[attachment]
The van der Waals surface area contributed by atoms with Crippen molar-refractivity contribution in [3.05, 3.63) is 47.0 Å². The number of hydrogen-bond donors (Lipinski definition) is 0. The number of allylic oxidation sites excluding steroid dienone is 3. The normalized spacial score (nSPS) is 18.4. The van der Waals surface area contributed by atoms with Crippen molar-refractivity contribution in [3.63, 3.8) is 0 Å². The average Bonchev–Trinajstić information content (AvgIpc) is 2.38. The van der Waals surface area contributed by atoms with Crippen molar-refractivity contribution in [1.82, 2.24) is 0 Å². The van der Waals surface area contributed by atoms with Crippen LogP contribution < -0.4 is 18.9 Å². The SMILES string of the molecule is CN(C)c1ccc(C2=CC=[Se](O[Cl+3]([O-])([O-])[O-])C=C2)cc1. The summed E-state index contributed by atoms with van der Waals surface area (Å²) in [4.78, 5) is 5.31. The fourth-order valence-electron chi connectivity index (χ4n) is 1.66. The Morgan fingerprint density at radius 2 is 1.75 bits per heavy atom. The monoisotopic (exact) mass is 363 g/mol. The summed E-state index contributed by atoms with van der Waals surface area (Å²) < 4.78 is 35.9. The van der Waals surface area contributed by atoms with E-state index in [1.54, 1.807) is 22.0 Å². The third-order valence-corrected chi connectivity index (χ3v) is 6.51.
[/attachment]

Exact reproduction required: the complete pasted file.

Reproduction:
The van der Waals surface area contributed by atoms with Crippen molar-refractivity contribution in [3.05, 3.63) is 47.0 Å². The number of hydrogen-bond donors (Lipinski definition) is 0. The number of allylic oxidation sites excluding steroid dienone is 3. The normalized spacial score (nSPS) is 18.4. The van der Waals surface area contributed by atoms with Crippen molar-refractivity contribution in [3.63, 3.8) is 0 Å². The average Bonchev–Trinajstić information content (AvgIpc) is 2.38. The van der Waals surface area contributed by atoms with Crippen molar-refractivity contribution in [1.82, 2.24) is 0 Å². The van der Waals surface area contributed by atoms with Crippen LogP contribution < -0.4 is 18.9 Å². The SMILES string of the molecule is CN(C)c1ccc(C2=CC=[Se](O[Cl+3]([O-])([O-])[O-])C=C2)cc1. The summed E-state index contributed by atoms with van der Waals surface area (Å²) in [4.78, 5) is 5.31. The fourth-order valence-electron chi connectivity index (χ4n) is 1.66. The Morgan fingerprint density at radius 2 is 1.75 bits per heavy atom. The monoisotopic (exact) mass is 363 g/mol. The summed E-state index contributed by atoms with van der Waals surface area (Å²) < 4.78 is 35.9. The van der Waals surface area contributed by atoms with E-state index in [1.54, 1.807) is 22.0 Å². The third-order valence-corrected chi connectivity index (χ3v) is 6.51.